Ralph McInerny, author of Irish Alibi, wrote over forty books, including the popular Father Dowling mystery series; with respect to McInerny's impressive body of work, I defer to other reviewers who have been effusive in their praise. Now, looking at Irish Alibi, my introduction to McInerny's work, I must instead focus on this mystery's notable strengths and its minor flaws.
When Magnus O'Toole (published author and veteran sportswriter from Atlanta) and Quintin Kelly (fellow Notre Dame alumnus from the class of '77) converge, as if by accident, at South Bend, Indiana, on the weekend of the big Notre Dame versus Georgia Tech football game, problems are on the horizon for both of these two unsuspecting Fighting Irish alumni. As luck (of the Irish?) would have it, O'Toole's wife - in whom Kelly has more than a passing acquaintance and interest - is also in town and staying at the Tranquil Motel.
In the meantime, Notre Dame student Sarah Kincade's two brothers (in whom the spirit of the Confederacy is alive and well) are visiting from Memphis, and soon they are intent upon perpetrating a great prank (or is it an incident of mean-spirited vandalism and post-Civil War retaliation): the statue of Reverend William Corby (a hero of the Civil War) is toppled from its perch, and much of the Notre Dame community is up in arms (i.e., the Yankees and Confederates are once again at each others' throats).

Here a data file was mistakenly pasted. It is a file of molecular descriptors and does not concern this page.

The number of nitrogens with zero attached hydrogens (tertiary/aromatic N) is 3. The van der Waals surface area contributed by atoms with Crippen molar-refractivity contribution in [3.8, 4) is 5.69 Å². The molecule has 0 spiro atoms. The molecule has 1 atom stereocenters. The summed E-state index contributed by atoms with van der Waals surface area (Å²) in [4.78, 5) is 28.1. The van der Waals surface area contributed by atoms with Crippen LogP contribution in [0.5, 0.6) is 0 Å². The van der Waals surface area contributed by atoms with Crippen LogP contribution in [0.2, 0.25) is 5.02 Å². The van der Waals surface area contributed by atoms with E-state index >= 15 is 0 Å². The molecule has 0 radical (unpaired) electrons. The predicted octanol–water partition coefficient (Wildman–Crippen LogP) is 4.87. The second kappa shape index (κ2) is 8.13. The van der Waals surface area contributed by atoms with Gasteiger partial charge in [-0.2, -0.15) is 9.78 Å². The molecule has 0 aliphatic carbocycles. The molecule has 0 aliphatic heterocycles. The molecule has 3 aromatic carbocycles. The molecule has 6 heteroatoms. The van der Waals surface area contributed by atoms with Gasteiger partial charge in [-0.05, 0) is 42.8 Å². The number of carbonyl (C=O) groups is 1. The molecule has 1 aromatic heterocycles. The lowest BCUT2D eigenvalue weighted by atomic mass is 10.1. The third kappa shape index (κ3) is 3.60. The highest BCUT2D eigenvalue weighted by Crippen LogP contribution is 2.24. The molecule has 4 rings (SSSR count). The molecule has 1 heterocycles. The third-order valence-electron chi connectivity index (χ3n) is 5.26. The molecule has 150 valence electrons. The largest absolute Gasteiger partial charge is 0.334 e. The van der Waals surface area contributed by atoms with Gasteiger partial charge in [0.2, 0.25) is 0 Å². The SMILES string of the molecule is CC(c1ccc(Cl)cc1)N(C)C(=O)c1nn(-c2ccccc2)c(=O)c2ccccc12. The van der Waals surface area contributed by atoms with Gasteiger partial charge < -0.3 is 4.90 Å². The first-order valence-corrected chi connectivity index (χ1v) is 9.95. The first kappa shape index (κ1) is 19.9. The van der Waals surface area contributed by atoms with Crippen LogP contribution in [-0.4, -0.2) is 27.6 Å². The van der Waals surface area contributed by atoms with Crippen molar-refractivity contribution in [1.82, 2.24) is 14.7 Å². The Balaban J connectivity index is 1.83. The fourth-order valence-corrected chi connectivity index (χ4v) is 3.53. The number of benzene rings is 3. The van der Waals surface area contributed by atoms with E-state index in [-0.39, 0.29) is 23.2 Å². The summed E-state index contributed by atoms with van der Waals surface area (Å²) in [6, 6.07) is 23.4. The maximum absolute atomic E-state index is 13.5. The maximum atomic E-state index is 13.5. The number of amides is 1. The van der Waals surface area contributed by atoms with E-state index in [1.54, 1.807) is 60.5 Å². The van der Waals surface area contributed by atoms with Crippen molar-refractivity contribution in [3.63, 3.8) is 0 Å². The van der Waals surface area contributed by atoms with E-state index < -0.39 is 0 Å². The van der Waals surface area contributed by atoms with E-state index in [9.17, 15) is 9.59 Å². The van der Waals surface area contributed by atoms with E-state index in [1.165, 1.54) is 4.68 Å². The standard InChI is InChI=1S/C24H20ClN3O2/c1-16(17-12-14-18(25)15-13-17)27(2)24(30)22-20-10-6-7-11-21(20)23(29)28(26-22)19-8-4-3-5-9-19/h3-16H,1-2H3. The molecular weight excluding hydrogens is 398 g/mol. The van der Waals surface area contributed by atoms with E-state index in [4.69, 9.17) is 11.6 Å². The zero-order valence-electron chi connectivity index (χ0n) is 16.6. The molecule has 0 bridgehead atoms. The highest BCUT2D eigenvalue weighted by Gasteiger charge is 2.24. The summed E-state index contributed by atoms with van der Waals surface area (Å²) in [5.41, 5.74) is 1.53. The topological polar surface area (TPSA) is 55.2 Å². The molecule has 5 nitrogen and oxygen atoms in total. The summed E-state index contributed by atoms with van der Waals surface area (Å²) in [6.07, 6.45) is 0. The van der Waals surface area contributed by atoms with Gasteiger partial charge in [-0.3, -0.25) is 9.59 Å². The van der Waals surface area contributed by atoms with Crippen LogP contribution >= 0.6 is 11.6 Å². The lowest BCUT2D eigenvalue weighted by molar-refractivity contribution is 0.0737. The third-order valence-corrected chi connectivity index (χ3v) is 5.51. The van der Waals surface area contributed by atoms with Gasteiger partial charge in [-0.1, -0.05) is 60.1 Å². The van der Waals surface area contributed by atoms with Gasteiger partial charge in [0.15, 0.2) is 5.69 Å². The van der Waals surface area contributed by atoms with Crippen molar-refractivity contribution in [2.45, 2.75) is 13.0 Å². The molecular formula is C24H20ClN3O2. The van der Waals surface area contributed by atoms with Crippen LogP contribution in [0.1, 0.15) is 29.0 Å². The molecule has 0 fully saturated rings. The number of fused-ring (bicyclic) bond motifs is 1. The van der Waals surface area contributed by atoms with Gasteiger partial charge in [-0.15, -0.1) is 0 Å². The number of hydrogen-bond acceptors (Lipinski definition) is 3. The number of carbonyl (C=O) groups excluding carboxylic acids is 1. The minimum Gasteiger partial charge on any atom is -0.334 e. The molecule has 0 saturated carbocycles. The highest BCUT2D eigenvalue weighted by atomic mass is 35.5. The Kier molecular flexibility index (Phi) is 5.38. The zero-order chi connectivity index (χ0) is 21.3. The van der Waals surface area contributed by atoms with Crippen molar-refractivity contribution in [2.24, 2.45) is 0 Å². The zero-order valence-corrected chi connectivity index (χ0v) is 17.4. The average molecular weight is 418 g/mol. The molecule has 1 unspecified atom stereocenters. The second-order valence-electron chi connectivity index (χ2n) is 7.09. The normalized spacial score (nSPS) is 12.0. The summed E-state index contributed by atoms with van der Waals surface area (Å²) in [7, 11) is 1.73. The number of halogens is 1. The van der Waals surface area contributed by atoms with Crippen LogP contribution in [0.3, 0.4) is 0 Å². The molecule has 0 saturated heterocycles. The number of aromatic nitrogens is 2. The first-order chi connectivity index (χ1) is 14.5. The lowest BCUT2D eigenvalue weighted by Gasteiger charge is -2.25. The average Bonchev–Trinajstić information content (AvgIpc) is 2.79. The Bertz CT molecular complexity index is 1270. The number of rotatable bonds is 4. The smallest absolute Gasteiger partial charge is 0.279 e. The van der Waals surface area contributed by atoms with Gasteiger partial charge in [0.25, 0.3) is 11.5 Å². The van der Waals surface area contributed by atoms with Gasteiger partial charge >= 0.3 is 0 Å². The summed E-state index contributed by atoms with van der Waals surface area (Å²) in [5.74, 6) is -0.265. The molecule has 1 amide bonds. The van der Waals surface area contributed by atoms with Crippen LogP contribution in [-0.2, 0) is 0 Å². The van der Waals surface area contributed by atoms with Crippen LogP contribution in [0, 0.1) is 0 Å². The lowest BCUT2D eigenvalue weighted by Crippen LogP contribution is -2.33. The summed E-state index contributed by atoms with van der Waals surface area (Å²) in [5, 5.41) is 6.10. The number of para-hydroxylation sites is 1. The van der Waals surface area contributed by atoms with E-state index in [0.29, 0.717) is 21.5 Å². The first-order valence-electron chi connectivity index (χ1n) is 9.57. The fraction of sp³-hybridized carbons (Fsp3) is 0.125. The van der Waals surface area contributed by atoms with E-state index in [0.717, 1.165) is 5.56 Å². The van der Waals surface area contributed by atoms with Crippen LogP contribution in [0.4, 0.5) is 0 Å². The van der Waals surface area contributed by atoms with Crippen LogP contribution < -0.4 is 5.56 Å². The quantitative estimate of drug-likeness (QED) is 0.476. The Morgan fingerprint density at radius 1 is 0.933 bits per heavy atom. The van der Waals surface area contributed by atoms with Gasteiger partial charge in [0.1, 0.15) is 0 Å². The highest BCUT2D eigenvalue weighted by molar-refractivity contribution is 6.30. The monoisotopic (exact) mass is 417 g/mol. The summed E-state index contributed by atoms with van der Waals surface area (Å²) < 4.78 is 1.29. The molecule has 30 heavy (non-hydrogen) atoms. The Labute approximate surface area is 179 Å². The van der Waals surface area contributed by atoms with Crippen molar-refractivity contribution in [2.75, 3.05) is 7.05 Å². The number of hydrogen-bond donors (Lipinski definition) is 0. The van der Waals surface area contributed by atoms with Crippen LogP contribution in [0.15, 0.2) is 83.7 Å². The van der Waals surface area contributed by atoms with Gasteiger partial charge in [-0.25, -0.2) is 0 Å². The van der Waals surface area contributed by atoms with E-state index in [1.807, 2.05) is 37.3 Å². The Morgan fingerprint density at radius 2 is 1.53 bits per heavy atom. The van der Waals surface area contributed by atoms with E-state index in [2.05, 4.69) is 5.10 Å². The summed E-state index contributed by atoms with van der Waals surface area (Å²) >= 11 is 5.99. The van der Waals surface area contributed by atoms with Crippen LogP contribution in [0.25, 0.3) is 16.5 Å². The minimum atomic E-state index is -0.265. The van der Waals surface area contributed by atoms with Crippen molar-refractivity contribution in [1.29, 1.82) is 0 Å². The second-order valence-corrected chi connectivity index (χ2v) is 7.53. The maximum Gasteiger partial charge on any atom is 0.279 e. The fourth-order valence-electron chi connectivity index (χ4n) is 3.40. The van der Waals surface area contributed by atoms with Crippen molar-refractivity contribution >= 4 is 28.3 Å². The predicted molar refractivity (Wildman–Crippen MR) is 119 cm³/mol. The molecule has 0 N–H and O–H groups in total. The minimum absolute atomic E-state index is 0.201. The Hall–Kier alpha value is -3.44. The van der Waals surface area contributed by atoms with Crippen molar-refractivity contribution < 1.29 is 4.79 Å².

Then the problems in South Bend escalate: O'Toole's wife whose scandalous behavior has raised the eyebrows of one or more interested parties has been found dead in - you guessed it - the Tranquil Motel. And - you guessed it again - O'Toole becomes at first the prime person of interest, and then he becomes the arraigned suspect.
However, don't jump to conclusions based on the obvious evidence in Irish Alibi because quicker than you can say Knute Rockne, the number of suspects in the woman's death begins to multiply, and (in the less serious case) the so-called suspect(s) in the toppling of Reverend Corby may be vindicated because of a case of either mistaken identity or intentional duplicity or something else altogether. Perhaps something like divine wrath is the agent of criminality at the otherwise tranquil campus in the North; on the other hand, the solution for all of the campus's latest ills may take something resembling divine intervention - either in the unlikely Falstaffian form of Roger Knight, Professor of Catholic Studies, or his brother Philip Knight, the occasional private investigator.
As the accomplished author McInerny weaves a complicated and humorous plot in which characters' confusion and errors dominate the action (but in which awkward streams-of-consciousness result in disorienting shifts in point of view and time), nothing is what it seems at good old Notre Dame. This good-natured imitation of golden age mysteries will appeal to plenty of readers, including die-hard McInerny fans; my reading of Irish Alibi, however, leaves me uncertain about whether or not I will be seeking out other works from this talented author. Perhaps, like Irish whiskey (and some Irish cuisine), Irish Alibi requires an acquired taste.